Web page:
Going to the Fair….
By F. Lennox Campello
Going to the Fair….
Year after year I beat the drums about how key and critical it is for galleries, art organizations, art leagues (I’m looking at you Art League), art venues, etc. to participate in art fairs. Your typical art show in the DMV will attract, and thus expose the art to visitors in the hundreds.
A decent art fair in New York or Miami during Art Basel week will attract and expose the artwork (and thus the artist) to tens of thousands.
And if the goal is the commodification of art, then this exponential leap in potential buyers has a k’chiiiing effect on sales. If the goal is simple exposure of the art, then… case closed: thousands always beats hundreds.
The planet’s leading art fair week returns this December to the Greater Miami area, also known as the heart of the Cuban Diaspora (but I digress), led by the Art Basel fair in Miami Beach and surrounded by over twenty other satellite art fairs all over the Greater Miami area.
In 2020 the fairs were all cancelled as a result of the venom unleashed upon the planet by the Covidian monster, and thus 2021 returns with a bit of held-breath (no pun intended) to see if the denizens of the art world will return to the warmth of Miami and stroll through miles of art and release millions of dollars in exchange for visual pleasures.
Over the decades, many DMV area art galleries have made their presence a constant in these fairs, and a quick glance to the fair rosters now details just a handful venturing out to Miami this year.
I only found Baltimore’s C. Grimaldis and the District’s CONNERSMITH are back at Art Miami, the oldest continuously running art fair in the United States.
The District’s WGS Contemporary also brings works by DC area superstars (and Fulbright scholars) Michael Janis and Tim Tate, DC artist Tony Porto, Mexican uberphotographer Dulce Pinzon, British realism master Simon Monk, and yours truly to the SCOPE Art Fair in Miami Beach.
The WGS booth has been curated by Janis to focus upon artwork along the themes of superheroes, but do not expect to find comic book enlargements of the Man of Steel or the Dark Knight – instead these artists interpret the Superhero vein along different and varied themes.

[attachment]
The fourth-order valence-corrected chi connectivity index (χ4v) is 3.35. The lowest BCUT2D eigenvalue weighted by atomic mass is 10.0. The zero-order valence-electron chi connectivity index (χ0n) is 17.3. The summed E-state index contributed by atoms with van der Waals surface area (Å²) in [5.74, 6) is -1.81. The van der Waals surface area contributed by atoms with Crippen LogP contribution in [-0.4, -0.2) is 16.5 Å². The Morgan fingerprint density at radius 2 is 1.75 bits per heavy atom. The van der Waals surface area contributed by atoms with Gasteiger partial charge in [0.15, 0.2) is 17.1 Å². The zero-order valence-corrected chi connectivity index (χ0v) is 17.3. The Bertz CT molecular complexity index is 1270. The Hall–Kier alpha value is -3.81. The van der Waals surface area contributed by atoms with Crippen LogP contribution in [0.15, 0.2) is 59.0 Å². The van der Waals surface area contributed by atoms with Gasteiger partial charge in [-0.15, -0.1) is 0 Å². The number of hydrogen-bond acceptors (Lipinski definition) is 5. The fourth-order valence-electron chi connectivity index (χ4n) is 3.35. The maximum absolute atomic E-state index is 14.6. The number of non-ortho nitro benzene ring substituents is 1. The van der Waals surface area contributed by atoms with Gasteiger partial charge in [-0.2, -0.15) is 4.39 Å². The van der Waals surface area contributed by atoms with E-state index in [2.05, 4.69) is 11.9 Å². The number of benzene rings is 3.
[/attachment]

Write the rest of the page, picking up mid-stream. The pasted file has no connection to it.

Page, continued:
For example, Pinzon’s famous photographic series revisits the theme of immigrant workers as the superheroes of their family back in their nations of origin. She writes:
After September 11, the notion of the “hero” began to rear its head in the public consciousness more and more frequently. The notion served a necessity in a time of national and global crisis to acknowledge those who showed extraordinary courage or determination in the face of danger, sometimes even sacrificing their lives in an attempt to save others. However, in the whirlwind of journalism surrounding these deservedly front-page disasters and emergencies, it is easy to take for granted the heroes who sacrifice immeasurable life and labor in their day to day lives for the good of others, but do so in a somewhat less spectacular setting.
The Mexican immigrant worker in New York is a perfect example of the hero who has gone unnoticed. It is common for a Mexican worker in New York to work extraordinary hours in extreme conditions for very low wages which are saved at great cost and sacrifice and sent to families and communities in Mexico who rely on them to survive.
The Mexican economy has quietly become dependent on the money sent from workers in the US. Conversely, the US economy has quietly become dependent on the labor of Mexican immigrants. Along with the depth of their sacrifice, it is the quietness of this dependence which makes Mexican immigrant workers a subject of interest.
The principal objective of this series is to pay homage to these brave and determined men and women that somehow manage, without the help of any supernatural power, to withstand extreme conditions of labor in order to help their families and communities survive and prosper. This project consists of 20 color photographs of Mexican and Latino immigrants dressed in the costumes of popular American and Mexican superheroes. Each photo pictures the worker/superhero in their work environment, and is accompanied by a short text including the worker’s name, their hometown, the number of years they have been working in New York, and the amount of money they send to their families each week.
The fairs, almost 30 of them, run in multiple venues throughout the first week of December.